At least two dozen people are dead and dozens injured Sunday in the Iraqi capital, Baghdad, after multiple car bombs exploded within minutes of each other in mainly Shiite areas.
NPR's Kelly McEvers is reporting on the blasts for our Newscast unit.
"The explosions targeted shops and outdoor markets in Shiite districts around the city. After the blast helicopters were circling over many parts of the city.
"Overall violence has gone down in recent years but lately there've been a string of suicide attacks targeting Shiite interests and security forces.
"A suicide bomber killed a top Iraqi army intelligence officer on Saturday.
Tensions between Shiites and Sunnis are on the rise again in Iraq, as widespread protests in Sunni areas have called for the downfall of the Shiite-led government."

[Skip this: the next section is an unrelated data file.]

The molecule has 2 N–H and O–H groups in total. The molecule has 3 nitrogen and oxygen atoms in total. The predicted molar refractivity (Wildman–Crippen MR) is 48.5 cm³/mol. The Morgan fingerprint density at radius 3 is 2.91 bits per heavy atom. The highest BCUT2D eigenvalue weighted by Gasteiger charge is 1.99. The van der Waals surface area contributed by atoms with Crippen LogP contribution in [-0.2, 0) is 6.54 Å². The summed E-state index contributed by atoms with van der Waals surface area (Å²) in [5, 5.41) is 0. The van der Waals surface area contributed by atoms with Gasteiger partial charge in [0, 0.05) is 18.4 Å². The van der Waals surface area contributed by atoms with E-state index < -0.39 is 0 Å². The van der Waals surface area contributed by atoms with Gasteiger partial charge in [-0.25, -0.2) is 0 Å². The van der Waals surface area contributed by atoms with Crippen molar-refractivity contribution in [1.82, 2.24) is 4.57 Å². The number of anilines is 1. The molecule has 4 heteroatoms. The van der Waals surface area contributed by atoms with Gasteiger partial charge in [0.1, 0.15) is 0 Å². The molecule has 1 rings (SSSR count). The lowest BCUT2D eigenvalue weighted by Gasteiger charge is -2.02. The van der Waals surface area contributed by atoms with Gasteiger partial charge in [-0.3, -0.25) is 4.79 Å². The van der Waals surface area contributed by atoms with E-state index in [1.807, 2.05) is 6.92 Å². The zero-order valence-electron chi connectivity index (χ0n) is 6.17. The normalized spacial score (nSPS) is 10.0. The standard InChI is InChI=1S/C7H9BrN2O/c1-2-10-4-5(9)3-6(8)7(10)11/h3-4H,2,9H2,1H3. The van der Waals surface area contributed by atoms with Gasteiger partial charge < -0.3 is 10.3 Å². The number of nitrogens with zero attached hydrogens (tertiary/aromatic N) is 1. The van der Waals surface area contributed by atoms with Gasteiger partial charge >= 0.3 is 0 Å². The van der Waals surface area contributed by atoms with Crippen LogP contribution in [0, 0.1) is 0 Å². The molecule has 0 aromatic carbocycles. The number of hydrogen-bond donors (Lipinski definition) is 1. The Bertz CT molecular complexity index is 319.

The Associated Press reports that the attacks began when a car bomb exploded in Sadr City, a predominantly Shiite neighborhood. Two parked cars went off elsewhere in the area.
Here's more from the AP:
"Simultaneous explosions hit the southeastern Baghdad neighborhood of al-Amin, where the force of the blasts left behind little except the mangled chassis of two cars that delivered their payloads.
"An open-air market in Husseiniya, just northeast of the capital, and the Kamaliya area in Baghdad's eastern suburbs were also hit.
"Another car bomb exploded near street vendors and a police car in the central commercial district of Karradah."
The AP reports that just this month violent attacks have killed more than 100 people in Iraq.